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TELANDER: This Big Dance was made for dunces

FloridGulf Coast 15 seed knocked off No. 2 Georgetown NCAA tournament boy did it makes some folks look dumb. |

Florida Gulf Coast, a 15 seed, knocked off No. 2 Georgetown in the NCAA tournament, and boy, did it makes some folks look dumb. | Michael Perez~AP

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Updated: April 25, 2013 6:49AM

Brackets are evil.

If anybody has a perfect NCAA tournament bracket right now, after the full first round of the men’s Big Dance, then they are fools. No sane person could pick Harvard over New Mexico or Florida Gulf Coast over Georgetown.

If you picked both of those teams, you are an idiot. Even if you’re right.

ADVANCED MATH: Harvard beat New Mexico in the NCAAs. Northwestern has never been to the NCAAs. Northwestern is more elite, more effete than Harvard.

I SAW THE NAME Northwestern State in a bracket. I wondered, like Alice with the Mad Hatter, if ‘‘State’’ were a puff of smoke from the Caterpillar.

I woke up.

FAMED GOLFER TIGER Woods and star skier Lindsey Vonn are an item. I know Woods is on the rebound after his wildman, oats-sowing spree and subsequent divorce from blond former model Elin Nordegren.

But here’s what’s weird. If you look at certain photos of the equally blond Vonn and fit-beyond-belief Nordegren, it’s likely they are the same person.

THE MIAMI HEAT NOW truly scares me.

Maybe the team’s winning streak (25 as I write this) will be over soon. But the streak isn’t important. The Heat’s dominance is.

LeBron James is so good that the Jordan comparison makes sense. He even has a star Pippen-esque sidekick, Dwyane Wade. The pair have averaged a combined 50 points during the streak, and Wade is shooting 52 percent from the field.

Other Heat players have gone nuts, too. Shane Battier is making over 50 percent of his three-pointers during the streak. And midseason signee Chris ‘‘Birdman’’ Andersen, a 6-10 eggbeater with more tattoos than a San Quentin lifer, has helped on defense.

The Heat still can’t rebound. And it isn’t very physical. But none of that seems to matter.

Remember when we said it was unfair that former Cavalier James could ‘‘take his talents’’ to Miami and rig the game with stars like Wade and Chris Bosh? Well, it happened.

And it’s hard not to tip your cap to King James and his gaming of a system so mightily tilted toward the owners and non-playing fat cats.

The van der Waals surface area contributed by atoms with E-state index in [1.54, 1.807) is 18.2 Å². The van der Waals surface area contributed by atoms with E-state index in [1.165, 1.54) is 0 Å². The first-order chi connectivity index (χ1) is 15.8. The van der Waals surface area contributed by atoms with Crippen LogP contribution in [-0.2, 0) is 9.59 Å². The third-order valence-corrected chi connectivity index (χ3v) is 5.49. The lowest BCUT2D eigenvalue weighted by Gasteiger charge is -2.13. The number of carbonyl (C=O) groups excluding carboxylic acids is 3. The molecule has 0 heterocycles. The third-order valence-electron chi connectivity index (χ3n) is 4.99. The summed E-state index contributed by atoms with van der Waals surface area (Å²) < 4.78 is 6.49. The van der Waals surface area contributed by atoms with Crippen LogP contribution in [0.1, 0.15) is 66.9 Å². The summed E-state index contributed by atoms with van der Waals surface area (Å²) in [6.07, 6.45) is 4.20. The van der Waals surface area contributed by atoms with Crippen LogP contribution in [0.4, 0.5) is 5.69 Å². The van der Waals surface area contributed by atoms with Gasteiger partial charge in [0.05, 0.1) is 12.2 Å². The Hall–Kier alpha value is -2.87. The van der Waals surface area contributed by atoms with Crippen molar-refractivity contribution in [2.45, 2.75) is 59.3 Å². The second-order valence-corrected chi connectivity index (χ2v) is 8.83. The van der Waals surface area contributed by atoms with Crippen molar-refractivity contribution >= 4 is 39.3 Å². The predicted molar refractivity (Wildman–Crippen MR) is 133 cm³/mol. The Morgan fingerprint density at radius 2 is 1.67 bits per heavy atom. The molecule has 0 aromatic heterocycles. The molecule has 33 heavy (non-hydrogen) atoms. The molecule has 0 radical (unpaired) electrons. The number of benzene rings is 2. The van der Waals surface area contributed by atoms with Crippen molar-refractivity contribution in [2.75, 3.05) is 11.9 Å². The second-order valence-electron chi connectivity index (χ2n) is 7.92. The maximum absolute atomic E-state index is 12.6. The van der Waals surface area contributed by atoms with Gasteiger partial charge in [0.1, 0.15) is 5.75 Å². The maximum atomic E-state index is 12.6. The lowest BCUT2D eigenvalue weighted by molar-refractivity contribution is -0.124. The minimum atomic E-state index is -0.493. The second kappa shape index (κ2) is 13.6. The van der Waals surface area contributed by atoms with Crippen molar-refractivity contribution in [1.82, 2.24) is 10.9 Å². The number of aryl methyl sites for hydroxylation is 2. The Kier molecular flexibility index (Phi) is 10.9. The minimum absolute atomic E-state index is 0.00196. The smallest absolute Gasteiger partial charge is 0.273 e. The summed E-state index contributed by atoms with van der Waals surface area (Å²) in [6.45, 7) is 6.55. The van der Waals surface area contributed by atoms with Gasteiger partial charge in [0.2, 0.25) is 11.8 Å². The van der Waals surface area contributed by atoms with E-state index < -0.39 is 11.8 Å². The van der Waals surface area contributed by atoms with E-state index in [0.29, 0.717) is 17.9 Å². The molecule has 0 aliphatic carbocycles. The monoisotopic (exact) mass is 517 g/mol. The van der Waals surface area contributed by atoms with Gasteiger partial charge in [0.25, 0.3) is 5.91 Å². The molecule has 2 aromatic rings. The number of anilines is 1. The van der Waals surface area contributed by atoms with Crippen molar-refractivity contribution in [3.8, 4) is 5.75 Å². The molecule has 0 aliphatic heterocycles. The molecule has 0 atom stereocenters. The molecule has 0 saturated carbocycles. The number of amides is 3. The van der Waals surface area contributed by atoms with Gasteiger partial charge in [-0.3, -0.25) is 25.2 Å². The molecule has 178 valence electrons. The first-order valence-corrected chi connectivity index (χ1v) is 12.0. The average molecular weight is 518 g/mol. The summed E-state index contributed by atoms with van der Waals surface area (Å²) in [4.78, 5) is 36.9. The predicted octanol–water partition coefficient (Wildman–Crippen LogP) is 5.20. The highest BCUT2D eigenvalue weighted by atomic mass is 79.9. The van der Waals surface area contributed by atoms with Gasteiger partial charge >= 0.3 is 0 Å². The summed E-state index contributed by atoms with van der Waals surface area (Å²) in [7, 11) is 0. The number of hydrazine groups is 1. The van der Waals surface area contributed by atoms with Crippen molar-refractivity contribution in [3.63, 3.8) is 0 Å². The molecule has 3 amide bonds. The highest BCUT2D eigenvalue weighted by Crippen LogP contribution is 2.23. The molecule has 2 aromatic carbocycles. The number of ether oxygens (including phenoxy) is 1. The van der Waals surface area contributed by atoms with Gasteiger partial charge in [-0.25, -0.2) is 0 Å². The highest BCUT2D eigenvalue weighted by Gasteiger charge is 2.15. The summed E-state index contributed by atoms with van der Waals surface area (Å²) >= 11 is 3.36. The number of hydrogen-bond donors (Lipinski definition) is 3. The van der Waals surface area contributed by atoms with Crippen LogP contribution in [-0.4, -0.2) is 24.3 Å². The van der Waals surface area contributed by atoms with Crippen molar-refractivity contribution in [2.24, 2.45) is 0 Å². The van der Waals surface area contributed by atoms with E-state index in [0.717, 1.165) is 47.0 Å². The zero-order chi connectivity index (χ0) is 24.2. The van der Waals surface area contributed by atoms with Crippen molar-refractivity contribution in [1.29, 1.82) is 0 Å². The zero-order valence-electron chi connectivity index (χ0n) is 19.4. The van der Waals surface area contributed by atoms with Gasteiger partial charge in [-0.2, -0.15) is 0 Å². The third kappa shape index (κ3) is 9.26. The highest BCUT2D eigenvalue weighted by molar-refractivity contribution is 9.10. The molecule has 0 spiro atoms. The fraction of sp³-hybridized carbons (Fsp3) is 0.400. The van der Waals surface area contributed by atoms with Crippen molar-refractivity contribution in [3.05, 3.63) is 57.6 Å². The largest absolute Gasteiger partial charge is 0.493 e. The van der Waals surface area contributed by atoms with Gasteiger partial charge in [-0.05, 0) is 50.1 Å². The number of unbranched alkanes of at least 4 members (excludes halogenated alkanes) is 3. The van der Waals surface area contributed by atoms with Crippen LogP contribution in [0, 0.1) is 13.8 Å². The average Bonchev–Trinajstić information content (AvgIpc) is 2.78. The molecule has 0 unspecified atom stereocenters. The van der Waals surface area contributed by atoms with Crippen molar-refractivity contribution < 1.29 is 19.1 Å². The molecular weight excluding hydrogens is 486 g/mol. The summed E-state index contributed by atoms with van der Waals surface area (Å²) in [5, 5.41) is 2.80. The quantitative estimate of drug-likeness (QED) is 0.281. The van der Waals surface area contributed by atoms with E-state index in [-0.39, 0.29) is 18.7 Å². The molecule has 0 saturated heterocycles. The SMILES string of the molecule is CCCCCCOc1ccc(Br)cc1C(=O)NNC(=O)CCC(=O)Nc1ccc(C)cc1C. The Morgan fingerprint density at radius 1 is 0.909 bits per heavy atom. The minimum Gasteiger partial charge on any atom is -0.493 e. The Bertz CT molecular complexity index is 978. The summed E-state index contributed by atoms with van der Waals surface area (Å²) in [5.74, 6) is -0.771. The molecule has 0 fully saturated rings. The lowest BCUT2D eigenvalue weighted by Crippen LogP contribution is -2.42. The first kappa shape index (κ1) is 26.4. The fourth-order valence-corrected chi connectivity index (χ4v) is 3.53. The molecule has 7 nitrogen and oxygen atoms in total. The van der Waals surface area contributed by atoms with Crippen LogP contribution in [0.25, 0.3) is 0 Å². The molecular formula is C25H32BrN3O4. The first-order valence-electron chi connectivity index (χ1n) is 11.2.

DOPING IN SPORT, MY friends, has not ended. In fact, based on the facts dripping out of so-called ‘‘wellness centers,’’ it seems pretty clear that Major League Baseball players, for one, are juicing almost at a late-1990s rate.

We know about the nasty doping culture of bike racing — thank you very much, Lance Armstrong — and Olympic athletes are being nailed for cheating long after their medals were won, based on urine samples stored for years and the development of better tracing machinery.

It’s not certain how any of this will end. But one thing’s for sure: Doping punishment generally doesn’t fit the crime. Consider that steroid user and suspended journeyman outfielder Melky Cabrera served his 50 games last season, then quickly signed a two-year, $16 million deal with the Blue Jays, by far the biggest of his career.

Dope on, I guess.

THINK ONLY PUNCHES and head-butts and dirty play matter in elite sport? Think gestures are irrelevant? Think Nazi Germany of 70 years ago has been forgotten?

Ponder this: AEK Athens midfielder Giorgos Katidis has been banned for life from any Greek national team for scoring the winning goal against rival Veria and making the Nazi salute in celebration. All the 20-year-old did was extend his right arm stiffly at a 45-degree angle, palm straight.

Done. Katidis pleaded for mercy, claiming he was ignorant of the salute’s meaning. No matter. Done.

Some things can’t be forgotten. Even if they’ve never been learned.

FOOTBALL IS IN A FIGHT for its existence. I think you know this. The great American game is at odds with the development and care of the most precious thing a human has — the brain.

‘‘Heads up’’ rules, defenseless man rules, limited practice blocking and tackling rules — all that is nice. But the essence of football is contact. And if cumulative sub-concussive hits cause brain damage — which they do — then something far more than rule-tweaking and neurologists on the sideline is needed.

Here’s what Hall of Fame lineman Ron Mix wrote recently of the battering he took in college: ‘‘I was a great student in high school and got a very high score on my entrance exam when I went to USC on a football scholarship . . . I was in the highest 1 percent. But I knew when I left ’SC, I was no longer a 1-percenter. I absolutely knew it. I remember distinctly thinking, ‘Man, you don’t think quick enough anymore; your cognitive skills just aren’t any good.’ ’’

I LIKE TO LEAVE YOU happy — my nature, I guess — so here’s nice news about salmon. The yummy fish, it has just been determined, migrate from the sea to spawning rivers via a sixth sense: perception of the global magnetic field.

Here’s the North Pole; here’s the South Pole; here’s your map. Researchers recently discovered that rainbow trout have tiny crystals of magnetite in them, the same mineral used in compass needles. Salmon likely have these crystals, too.

How cool is that?

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